The government promised health care workers a new one-off bonus for the autumn (and winter) infection surge period, declaring it would be about the same amount as for the spring period, to be paid out in first months of 2021. In January, the bonuses were promised to be paid out by April 2021. Discussions are ongoing whether only healthcare workers in hospitals should be eligible (as was the case in 2020) or whether all (including outpatient workers) health care workers should get the same bonuses. Wage tariffs for hospitals’ health care workers were increased by 10% on January 1, 2021.
In March 2021, the government approved special bonuses for inpatient healthcare workers for the period from October 1, 2020, to February 28, 2021 (CZK 75 000 or EUR 2 850 for full-time healthcare workers, CZK 30 000 or EUR 1 140 for full-time non-healthcare workers), to be paid out in April or May 2021. The government has earmarked CZK 12 billion to cover full employment costs, including social contributions; the bonuses were originally planned as a subsidy program similar to the one created in 2020, however processes are ongoing to have the SHI cover the costs (an amendment to legislation is needed). The Ministry of Social Affairs is also to open a subsidy program worth CZK 6.4 billion for social care providers. Full-time social care workers are to receive a special bonus CZK 15-50 000 (EUR 570- 1900) each; bonuses for outpatient healthcare workers are still under discussion and the MoH plans to compensate them through increased SHI payments, i.e. from health insurance funds’ budget, to the tune of an extra CZK 11 billion.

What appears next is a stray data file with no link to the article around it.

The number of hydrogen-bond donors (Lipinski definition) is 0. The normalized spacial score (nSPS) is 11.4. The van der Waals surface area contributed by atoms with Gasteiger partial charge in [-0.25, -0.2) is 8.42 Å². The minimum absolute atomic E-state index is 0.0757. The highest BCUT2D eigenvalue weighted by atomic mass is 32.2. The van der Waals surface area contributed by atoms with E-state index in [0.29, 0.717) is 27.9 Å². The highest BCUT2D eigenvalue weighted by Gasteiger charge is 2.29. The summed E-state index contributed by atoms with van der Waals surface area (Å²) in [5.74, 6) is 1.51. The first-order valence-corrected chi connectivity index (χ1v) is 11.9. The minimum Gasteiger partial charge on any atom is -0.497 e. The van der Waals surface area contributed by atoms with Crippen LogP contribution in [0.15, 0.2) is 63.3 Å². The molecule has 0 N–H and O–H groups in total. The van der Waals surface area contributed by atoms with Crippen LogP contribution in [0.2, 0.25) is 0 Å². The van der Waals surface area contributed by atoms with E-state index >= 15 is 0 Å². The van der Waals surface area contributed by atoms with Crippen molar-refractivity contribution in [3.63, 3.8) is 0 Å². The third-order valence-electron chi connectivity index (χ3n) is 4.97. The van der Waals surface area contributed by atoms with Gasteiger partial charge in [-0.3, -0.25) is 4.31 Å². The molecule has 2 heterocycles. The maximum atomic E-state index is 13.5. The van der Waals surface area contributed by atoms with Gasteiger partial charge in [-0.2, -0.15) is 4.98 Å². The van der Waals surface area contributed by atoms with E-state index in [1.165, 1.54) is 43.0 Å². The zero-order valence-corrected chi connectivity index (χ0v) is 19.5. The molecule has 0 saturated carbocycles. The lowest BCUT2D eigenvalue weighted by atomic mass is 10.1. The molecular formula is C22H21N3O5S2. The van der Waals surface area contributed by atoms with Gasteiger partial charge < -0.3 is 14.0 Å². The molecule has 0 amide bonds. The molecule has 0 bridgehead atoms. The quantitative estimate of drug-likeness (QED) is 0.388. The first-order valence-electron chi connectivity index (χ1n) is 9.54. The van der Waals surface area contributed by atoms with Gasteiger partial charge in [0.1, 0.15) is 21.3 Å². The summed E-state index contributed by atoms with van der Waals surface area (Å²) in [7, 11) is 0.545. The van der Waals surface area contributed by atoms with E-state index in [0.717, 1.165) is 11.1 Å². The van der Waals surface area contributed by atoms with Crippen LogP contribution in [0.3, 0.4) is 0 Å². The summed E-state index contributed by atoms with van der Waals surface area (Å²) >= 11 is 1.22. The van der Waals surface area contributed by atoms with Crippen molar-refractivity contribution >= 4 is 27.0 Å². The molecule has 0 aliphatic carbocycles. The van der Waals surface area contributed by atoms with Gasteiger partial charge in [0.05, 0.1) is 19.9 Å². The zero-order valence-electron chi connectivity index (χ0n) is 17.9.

Ministry of Healthcare website, accessed April 11, 2020 https://koronavirus.mzcr.cz/parlament-schvalil-opatreni-na-podporu-platcu-pojistneho/
 Government Resolution No. 263, issued on March 19, 2020, and Government Resolution No. 286, issued on March 23, 2020. https://apps.odok.cz/attachment/-/down/IHOABMVAVX1D https://apps.odok.cz/attachment/-/down/IHOABMZANK1C
 Government Resolution No. 296, issued on March 23, 2020. https://apps.odok.cz/attachment/-/down/IHOABMZAP9TY
 Ministry of Health, Guidelines for testing Covid-19 patients, issued on March 25, 2020. https://koronavirus.mzcr.cz/wp-content/uploads/2020/03/Doporu%C4%8Den%C3%BD-postup-k-testov%C3%A1n%C3%AD-na-COVID-19.pdf